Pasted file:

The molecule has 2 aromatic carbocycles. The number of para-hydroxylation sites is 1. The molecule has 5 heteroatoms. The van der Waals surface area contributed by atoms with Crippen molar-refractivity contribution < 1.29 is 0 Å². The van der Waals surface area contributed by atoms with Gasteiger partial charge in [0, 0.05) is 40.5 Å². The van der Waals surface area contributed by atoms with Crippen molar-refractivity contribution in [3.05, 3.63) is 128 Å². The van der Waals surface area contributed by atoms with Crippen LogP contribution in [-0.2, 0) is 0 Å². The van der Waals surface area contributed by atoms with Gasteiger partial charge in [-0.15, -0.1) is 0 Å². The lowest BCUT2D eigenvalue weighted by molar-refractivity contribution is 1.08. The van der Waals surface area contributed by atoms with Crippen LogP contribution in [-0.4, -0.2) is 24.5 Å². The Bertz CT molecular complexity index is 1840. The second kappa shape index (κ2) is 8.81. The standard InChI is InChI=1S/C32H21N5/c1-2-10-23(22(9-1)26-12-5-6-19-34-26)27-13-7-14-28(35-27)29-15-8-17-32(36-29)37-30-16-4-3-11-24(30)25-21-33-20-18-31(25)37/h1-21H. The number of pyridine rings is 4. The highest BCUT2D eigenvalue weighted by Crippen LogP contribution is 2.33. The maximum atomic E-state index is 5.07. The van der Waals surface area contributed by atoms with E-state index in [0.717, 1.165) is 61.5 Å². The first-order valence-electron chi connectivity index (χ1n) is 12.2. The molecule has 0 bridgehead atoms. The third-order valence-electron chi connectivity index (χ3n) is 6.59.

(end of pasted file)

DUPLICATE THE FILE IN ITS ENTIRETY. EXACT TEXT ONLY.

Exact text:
The molecule has 2 aromatic carbocycles. The number of para-hydroxylation sites is 1. The molecule has 5 heteroatoms. The van der Waals surface area contributed by atoms with Crippen molar-refractivity contribution < 1.29 is 0 Å². The van der Waals surface area contributed by atoms with Gasteiger partial charge in [0, 0.05) is 40.5 Å². The van der Waals surface area contributed by atoms with Crippen molar-refractivity contribution in [3.05, 3.63) is 128 Å². The van der Waals surface area contributed by atoms with Crippen LogP contribution in [-0.2, 0) is 0 Å². The van der Waals surface area contributed by atoms with Gasteiger partial charge in [-0.15, -0.1) is 0 Å². The lowest BCUT2D eigenvalue weighted by molar-refractivity contribution is 1.08. The van der Waals surface area contributed by atoms with Crippen LogP contribution in [-0.4, -0.2) is 24.5 Å². The Bertz CT molecular complexity index is 1840. The second kappa shape index (κ2) is 8.81. The standard InChI is InChI=1S/C32H21N5/c1-2-10-23(22(9-1)26-12-5-6-19-34-26)27-13-7-14-28(35-27)29-15-8-17-32(36-29)37-30-16-4-3-11-24(30)25-21-33-20-18-31(25)37/h1-21H. The number of pyridine rings is 4. The highest BCUT2D eigenvalue weighted by Crippen LogP contribution is 2.33. The maximum atomic E-state index is 5.07. The van der Waals surface area contributed by atoms with E-state index in [0.717, 1.165) is 61.5 Å². The first-order valence-electron chi connectivity index (χ1n) is 12.2. The molecule has 0 bridgehead atoms. The third-order valence-electron chi connectivity index (χ3n) is 6.59.